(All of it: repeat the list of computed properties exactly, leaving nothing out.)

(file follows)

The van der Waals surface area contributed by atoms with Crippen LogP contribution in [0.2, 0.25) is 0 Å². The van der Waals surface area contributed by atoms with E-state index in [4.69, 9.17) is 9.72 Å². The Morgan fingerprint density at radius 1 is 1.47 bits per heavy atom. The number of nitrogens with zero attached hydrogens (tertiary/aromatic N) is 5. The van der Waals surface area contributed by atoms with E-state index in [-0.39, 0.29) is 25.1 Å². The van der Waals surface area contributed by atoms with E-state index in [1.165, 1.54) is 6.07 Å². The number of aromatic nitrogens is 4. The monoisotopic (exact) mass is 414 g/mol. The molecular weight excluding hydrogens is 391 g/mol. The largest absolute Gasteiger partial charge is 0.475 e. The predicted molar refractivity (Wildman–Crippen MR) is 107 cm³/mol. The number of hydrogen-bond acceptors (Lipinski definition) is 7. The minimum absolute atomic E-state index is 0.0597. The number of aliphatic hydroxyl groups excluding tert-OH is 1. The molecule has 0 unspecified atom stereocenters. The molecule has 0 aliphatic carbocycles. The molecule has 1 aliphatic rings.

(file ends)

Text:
The van der Waals surface area contributed by atoms with Crippen LogP contribution in [0.2, 0.25) is 0 Å². The van der Waals surface area contributed by atoms with E-state index in [4.69, 9.17) is 9.72 Å². The Morgan fingerprint density at radius 1 is 1.47 bits per heavy atom. The number of nitrogens with zero attached hydrogens (tertiary/aromatic N) is 5. The van der Waals surface area contributed by atoms with E-state index in [-0.39, 0.29) is 25.1 Å². The van der Waals surface area contributed by atoms with E-state index in [1.165, 1.54) is 6.07 Å². The number of aromatic nitrogens is 4. The monoisotopic (exact) mass is 414 g/mol. The molecular weight excluding hydrogens is 391 g/mol. The largest absolute Gasteiger partial charge is 0.475 e. The predicted molar refractivity (Wildman–Crippen MR) is 107 cm³/mol. The number of hydrogen-bond acceptors (Lipinski definition) is 7. The minimum absolute atomic E-state index is 0.0597. The number of aliphatic hydroxyl groups excluding tert-OH is 1. The molecule has 0 unspecified atom stereocenters. The molecule has 0 aliphatic carbocycles. The molecule has 1 aliphatic rings.